HIV self-tests coming to Aussie pharmacies

The Australian Federation of AIDS Organisations (AFAO) welcomes the arrival of HIV Self-Tests in Australian pharmacies from mid-December as a critically-important additional tool to help people know their HIV status.

The TGA-approved HIV Self-Tests have been manufactured and supplied by Atomo Diagnostics together with the AFAO, and will reportedly retail for $25 each.

The elimination of HIV transmission remains a key focus for both Australia’s LGBTIQ Community and the Australian Government, and the availability of self-testing throughout many pharmacies come mid-December, should help toward making that goal achievable.

Atomo’s HIV Self-Tests are said to be the only option to support self-monitoring for HIV infection and give individuals the confidence to take immediate action – allowing them to know their status.

Co-founder and Managing Director of Atomo Diagnostics, John Kelly, says the opening of pharmacy channels for supply of the Atomo HIV Self-Tests and the removal of prohibitions on advertising the product and Atomo’s direct-to-consumer website represent a significant step forward in the fight against HIV transmission in Australia.

According to Mr Kelly, AFAO’s support has assisted in driving these regulatory changes, which Atomo believe will materially broaden access to HIV self-testing.

“Atomo continues to lead the way in the innovation and delivery of easy-to-use diagnostic solutions, and the significant broadening in the availability of HIV self-testing, reinforces just how critical a role self-testing increasingly plays in the delivery of improved health outcomes,” he says.

Atomo is reportedly the only company in Australia with an approved HIV Self-Test listed by TGA on the ARTG and is said to be proud to be able to make this vital home screening tool more widely available to the community.

Initial availability 

Initially the devices will be available at Serafim’s pharmacy at Taylor Square in Sydney, along with the 777 pharmacy network in WA before coming to other pharmacies in the new year.

Managing Director of the Sydney-based Serafim Pharmacy, Nick Serafim says, “Serafims Bourke St Pharmacy are stocking the Atomo HIV Self-Test especially for those patients not getting regular testing through their doctors.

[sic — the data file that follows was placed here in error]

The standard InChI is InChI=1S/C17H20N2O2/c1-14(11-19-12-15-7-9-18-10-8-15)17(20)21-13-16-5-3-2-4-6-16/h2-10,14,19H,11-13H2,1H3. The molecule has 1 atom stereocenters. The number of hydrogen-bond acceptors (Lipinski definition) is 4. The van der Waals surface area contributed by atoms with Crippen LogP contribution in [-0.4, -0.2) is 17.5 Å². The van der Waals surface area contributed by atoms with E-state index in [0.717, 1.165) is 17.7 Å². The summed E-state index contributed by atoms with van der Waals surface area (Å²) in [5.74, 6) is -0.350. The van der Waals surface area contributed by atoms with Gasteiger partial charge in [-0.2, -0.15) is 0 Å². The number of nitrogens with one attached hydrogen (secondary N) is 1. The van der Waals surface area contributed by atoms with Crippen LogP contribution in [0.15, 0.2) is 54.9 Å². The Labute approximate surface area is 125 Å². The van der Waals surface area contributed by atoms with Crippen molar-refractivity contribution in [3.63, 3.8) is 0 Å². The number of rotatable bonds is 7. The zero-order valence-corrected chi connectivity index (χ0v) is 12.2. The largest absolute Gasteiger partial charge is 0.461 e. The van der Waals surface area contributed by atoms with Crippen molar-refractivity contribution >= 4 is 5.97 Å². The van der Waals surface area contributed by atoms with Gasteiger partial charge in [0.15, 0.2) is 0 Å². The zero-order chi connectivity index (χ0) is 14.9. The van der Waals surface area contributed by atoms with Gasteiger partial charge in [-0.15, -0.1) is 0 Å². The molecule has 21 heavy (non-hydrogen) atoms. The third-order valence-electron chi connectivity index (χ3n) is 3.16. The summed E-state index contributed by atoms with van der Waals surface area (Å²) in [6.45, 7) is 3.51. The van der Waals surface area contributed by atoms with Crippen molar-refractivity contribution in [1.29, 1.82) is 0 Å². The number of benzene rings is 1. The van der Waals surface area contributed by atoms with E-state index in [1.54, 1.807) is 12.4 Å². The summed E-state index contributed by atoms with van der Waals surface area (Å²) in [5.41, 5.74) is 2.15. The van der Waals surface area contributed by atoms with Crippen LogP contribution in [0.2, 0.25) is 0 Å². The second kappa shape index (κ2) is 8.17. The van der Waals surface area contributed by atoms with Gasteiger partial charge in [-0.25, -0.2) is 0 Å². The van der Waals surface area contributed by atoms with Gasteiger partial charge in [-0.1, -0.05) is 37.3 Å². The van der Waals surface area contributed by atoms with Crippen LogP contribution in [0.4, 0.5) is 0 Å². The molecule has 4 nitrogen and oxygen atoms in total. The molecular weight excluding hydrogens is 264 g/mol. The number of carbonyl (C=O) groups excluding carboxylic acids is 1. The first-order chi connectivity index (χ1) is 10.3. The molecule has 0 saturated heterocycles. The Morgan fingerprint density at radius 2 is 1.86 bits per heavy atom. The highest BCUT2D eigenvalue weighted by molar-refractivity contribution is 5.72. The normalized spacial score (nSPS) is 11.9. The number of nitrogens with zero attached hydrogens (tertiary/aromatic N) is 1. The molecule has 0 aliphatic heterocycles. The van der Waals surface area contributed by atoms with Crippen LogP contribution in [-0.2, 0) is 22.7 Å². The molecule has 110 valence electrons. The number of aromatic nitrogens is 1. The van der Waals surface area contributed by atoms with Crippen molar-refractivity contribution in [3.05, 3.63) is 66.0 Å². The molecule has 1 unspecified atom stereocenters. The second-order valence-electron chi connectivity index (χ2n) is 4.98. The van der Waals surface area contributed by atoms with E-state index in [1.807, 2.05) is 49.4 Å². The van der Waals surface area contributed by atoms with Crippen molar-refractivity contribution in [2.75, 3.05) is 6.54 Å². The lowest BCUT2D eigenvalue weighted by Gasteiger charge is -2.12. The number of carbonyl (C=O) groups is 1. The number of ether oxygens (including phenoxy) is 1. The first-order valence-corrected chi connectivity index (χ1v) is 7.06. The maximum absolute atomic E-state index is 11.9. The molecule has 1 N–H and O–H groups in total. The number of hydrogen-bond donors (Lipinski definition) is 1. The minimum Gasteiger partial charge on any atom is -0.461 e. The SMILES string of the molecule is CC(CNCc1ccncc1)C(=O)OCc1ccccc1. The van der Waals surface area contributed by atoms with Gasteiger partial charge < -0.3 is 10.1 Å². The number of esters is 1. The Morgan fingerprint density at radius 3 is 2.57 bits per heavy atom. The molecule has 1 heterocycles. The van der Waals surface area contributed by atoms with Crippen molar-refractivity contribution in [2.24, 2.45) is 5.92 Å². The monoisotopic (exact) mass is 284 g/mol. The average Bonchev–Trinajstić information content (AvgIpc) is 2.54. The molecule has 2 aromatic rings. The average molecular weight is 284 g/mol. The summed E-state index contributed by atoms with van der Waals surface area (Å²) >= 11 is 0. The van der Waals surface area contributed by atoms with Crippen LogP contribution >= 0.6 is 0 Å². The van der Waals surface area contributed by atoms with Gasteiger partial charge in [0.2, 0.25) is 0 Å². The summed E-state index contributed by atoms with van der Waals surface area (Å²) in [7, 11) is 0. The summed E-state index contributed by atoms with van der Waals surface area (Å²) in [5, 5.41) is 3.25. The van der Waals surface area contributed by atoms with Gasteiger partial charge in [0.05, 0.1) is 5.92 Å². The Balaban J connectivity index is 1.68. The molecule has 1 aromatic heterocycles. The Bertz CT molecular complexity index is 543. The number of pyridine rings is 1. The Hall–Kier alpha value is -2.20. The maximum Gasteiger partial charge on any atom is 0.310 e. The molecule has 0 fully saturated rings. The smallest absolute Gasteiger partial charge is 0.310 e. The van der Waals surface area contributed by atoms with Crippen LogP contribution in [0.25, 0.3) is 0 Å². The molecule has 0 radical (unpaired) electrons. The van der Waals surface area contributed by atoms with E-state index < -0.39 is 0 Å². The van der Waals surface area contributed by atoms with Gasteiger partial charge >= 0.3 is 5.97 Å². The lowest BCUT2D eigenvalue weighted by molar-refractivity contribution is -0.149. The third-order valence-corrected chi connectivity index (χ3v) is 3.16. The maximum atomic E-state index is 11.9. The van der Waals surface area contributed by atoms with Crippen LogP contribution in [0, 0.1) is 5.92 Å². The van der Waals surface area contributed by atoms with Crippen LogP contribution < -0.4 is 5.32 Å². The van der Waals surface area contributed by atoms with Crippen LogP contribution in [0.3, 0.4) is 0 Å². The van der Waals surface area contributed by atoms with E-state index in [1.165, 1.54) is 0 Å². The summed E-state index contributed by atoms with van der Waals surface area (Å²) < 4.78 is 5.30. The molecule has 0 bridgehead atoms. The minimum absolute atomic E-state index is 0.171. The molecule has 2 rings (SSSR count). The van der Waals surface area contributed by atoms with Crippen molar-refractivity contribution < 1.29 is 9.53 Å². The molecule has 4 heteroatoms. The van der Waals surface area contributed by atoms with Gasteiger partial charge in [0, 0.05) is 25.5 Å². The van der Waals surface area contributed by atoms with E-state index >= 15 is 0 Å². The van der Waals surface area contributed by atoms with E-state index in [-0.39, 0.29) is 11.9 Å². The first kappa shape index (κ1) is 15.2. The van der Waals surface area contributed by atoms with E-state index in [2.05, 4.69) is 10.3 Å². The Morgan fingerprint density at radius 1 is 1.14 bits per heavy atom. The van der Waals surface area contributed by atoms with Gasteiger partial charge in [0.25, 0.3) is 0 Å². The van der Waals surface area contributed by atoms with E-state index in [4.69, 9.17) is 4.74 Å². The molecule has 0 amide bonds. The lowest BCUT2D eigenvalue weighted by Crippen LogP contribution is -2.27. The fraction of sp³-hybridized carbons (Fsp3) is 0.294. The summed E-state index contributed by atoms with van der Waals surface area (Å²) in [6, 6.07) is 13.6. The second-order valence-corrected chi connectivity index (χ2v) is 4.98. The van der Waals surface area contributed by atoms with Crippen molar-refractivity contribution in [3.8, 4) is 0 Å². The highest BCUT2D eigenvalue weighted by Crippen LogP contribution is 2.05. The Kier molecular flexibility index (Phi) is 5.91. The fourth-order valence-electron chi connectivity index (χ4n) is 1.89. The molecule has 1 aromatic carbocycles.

“The ATOMO HIV self-test provides an accurate and convenient way to test for HIV. This in turn enables patients to seek effective treatment options as soon as possible.”

Western Australia’s Pharmacy 777 Group’s Kristian Ray says that it was proud to get behind such important community health initiative and partner with Atomo Diagnostics to increase the reach of HIV testing to the community.

“Having this Self-Test available in pharmacy is an important step in community pharmacy’s role in HIV prevention,” he says.

According to Mr Ray, community pharmacists provide convenient access and support to connect people to allied health and HIV support services in their local area.

“We are also working to improve access to support across the state including in regional locations where local services may be limited,” he says.

‘A welcome piece of news’ 

“As we mark the start of HIV Awareness Week, this is a very welcome piece of news,” says Darryl O’Donnell, CEO of AFAO.

“Testing is absolutely critical to preventing HIV transmission. Once people know their status they can start treatment, which allows them to completely suppress the virus, preventing further transmission.

“Testing is the first step and this device gives people who wish to test the choice to do so at home. While stigma and discrimination are easing they still present barriers for many people knowing their status.

“Being able to perform a finger prick test in the comfort of your own home will encourage more people to test for HIV,” sats Mr O’Donnell.

Reportedly, it’s said that there is compelling Australian research to show HIV Self-Tests will increase testing among people who won’t otherwise see a doctor for a test, or who need to test regularly.

“The Australian Government’s goal is to end HIV transmission. New technologies such as HIV self-tests help power our progress,” says Mr O’Donnell.

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